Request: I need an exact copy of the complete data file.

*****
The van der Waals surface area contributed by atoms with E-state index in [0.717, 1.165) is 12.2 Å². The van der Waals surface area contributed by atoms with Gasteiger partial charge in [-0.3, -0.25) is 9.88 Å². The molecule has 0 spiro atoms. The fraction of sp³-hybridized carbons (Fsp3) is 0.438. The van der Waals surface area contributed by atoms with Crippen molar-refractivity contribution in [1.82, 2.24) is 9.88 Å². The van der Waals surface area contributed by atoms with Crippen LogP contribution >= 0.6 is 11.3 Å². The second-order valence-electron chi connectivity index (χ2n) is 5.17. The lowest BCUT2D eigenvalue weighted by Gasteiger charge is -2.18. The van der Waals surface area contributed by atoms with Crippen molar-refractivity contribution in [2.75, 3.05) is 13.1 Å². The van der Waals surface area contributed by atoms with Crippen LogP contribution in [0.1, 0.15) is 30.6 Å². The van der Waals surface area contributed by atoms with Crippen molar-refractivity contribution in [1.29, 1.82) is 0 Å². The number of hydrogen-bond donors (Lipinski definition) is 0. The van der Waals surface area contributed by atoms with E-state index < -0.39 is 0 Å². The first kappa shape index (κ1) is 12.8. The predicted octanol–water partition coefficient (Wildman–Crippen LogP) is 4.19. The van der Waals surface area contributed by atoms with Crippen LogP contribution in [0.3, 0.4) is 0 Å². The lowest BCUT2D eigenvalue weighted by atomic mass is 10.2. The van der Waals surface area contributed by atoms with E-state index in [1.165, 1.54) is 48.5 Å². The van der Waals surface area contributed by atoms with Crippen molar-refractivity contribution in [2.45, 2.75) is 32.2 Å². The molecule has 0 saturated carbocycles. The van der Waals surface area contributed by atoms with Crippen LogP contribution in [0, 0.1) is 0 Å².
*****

The van der Waals surface area contributed by atoms with E-state index in [0.717, 1.165) is 12.2 Å². The van der Waals surface area contributed by atoms with Gasteiger partial charge in [-0.3, -0.25) is 9.88 Å². The molecule has 0 spiro atoms. The fraction of sp³-hybridized carbons (Fsp3) is 0.438. The van der Waals surface area contributed by atoms with Crippen molar-refractivity contribution in [1.82, 2.24) is 9.88 Å². The van der Waals surface area contributed by atoms with Crippen LogP contribution >= 0.6 is 11.3 Å². The second-order valence-electron chi connectivity index (χ2n) is 5.17. The lowest BCUT2D eigenvalue weighted by Gasteiger charge is -2.18. The van der Waals surface area contributed by atoms with Crippen molar-refractivity contribution in [2.75, 3.05) is 13.1 Å². The van der Waals surface area contributed by atoms with Crippen LogP contribution in [0.1, 0.15) is 30.6 Å². The van der Waals surface area contributed by atoms with Crippen molar-refractivity contribution in [1.29, 1.82) is 0 Å². The number of hydrogen-bond donors (Lipinski definition) is 0. The van der Waals surface area contributed by atoms with E-state index < -0.39 is 0 Å². The first kappa shape index (κ1) is 12.8. The predicted octanol–water partition coefficient (Wildman–Crippen LogP) is 4.19. The van der Waals surface area contributed by atoms with Crippen LogP contribution in [0.3, 0.4) is 0 Å². The lowest BCUT2D eigenvalue weighted by atomic mass is 10.2. The van der Waals surface area contributed by atoms with E-state index in [1.165, 1.54) is 48.5 Å². The van der Waals surface area contributed by atoms with Crippen molar-refractivity contribution in [2.45, 2.75) is 32.2 Å². The molecule has 0 saturated carbocycles. The van der Waals surface area contributed by atoms with Crippen LogP contribution in [0, 0.1) is 0 Å².